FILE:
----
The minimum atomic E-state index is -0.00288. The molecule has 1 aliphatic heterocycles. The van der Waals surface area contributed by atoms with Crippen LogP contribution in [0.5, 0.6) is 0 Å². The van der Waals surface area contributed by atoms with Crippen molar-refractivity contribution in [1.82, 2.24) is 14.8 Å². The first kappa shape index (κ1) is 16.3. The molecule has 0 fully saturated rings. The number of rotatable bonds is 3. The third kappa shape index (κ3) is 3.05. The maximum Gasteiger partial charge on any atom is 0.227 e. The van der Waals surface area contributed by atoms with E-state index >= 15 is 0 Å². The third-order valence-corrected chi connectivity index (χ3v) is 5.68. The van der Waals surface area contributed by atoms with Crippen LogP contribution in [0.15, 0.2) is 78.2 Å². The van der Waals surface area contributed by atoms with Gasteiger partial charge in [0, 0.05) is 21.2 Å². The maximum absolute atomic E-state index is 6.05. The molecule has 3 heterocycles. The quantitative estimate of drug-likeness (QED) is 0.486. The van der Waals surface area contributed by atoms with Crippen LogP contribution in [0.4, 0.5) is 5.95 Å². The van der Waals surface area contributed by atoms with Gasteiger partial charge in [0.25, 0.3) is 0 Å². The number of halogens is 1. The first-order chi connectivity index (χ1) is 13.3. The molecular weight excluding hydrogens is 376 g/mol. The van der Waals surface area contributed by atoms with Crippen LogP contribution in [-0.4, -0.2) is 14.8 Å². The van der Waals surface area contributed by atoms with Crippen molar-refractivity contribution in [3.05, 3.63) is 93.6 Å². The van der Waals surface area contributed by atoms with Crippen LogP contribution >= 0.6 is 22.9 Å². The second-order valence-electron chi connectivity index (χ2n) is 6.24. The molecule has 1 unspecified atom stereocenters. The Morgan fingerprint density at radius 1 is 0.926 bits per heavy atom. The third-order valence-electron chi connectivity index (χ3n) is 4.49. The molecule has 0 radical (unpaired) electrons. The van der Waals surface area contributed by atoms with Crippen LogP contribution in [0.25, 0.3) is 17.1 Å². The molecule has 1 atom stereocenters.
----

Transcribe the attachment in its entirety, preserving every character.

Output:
The minimum atomic E-state index is -0.00288. The molecule has 1 aliphatic heterocycles. The van der Waals surface area contributed by atoms with Crippen LogP contribution in [0.5, 0.6) is 0 Å². The van der Waals surface area contributed by atoms with Crippen molar-refractivity contribution in [1.82, 2.24) is 14.8 Å². The first kappa shape index (κ1) is 16.3. The molecule has 0 fully saturated rings. The number of rotatable bonds is 3. The third kappa shape index (κ3) is 3.05. The maximum Gasteiger partial charge on any atom is 0.227 e. The van der Waals surface area contributed by atoms with E-state index >= 15 is 0 Å². The third-order valence-corrected chi connectivity index (χ3v) is 5.68. The van der Waals surface area contributed by atoms with Crippen LogP contribution in [0.15, 0.2) is 78.2 Å². The van der Waals surface area contributed by atoms with Gasteiger partial charge in [0, 0.05) is 21.2 Å². The maximum absolute atomic E-state index is 6.05. The molecule has 3 heterocycles. The quantitative estimate of drug-likeness (QED) is 0.486. The van der Waals surface area contributed by atoms with Crippen LogP contribution in [0.4, 0.5) is 5.95 Å². The van der Waals surface area contributed by atoms with Gasteiger partial charge in [0.25, 0.3) is 0 Å². The number of halogens is 1. The first-order chi connectivity index (χ1) is 13.3. The molecular weight excluding hydrogens is 376 g/mol. The van der Waals surface area contributed by atoms with Crippen LogP contribution in [-0.4, -0.2) is 14.8 Å². The van der Waals surface area contributed by atoms with Crippen molar-refractivity contribution in [3.05, 3.63) is 93.6 Å². The van der Waals surface area contributed by atoms with Crippen LogP contribution >= 0.6 is 22.9 Å². The second-order valence-electron chi connectivity index (χ2n) is 6.24. The molecule has 1 unspecified atom stereocenters. The Morgan fingerprint density at radius 1 is 0.926 bits per heavy atom. The third-order valence-electron chi connectivity index (χ3n) is 4.49. The molecule has 0 radical (unpaired) electrons. The van der Waals surface area contributed by atoms with Crippen LogP contribution in [0.25, 0.3) is 17.1 Å². The molecule has 1 atom stereocenters.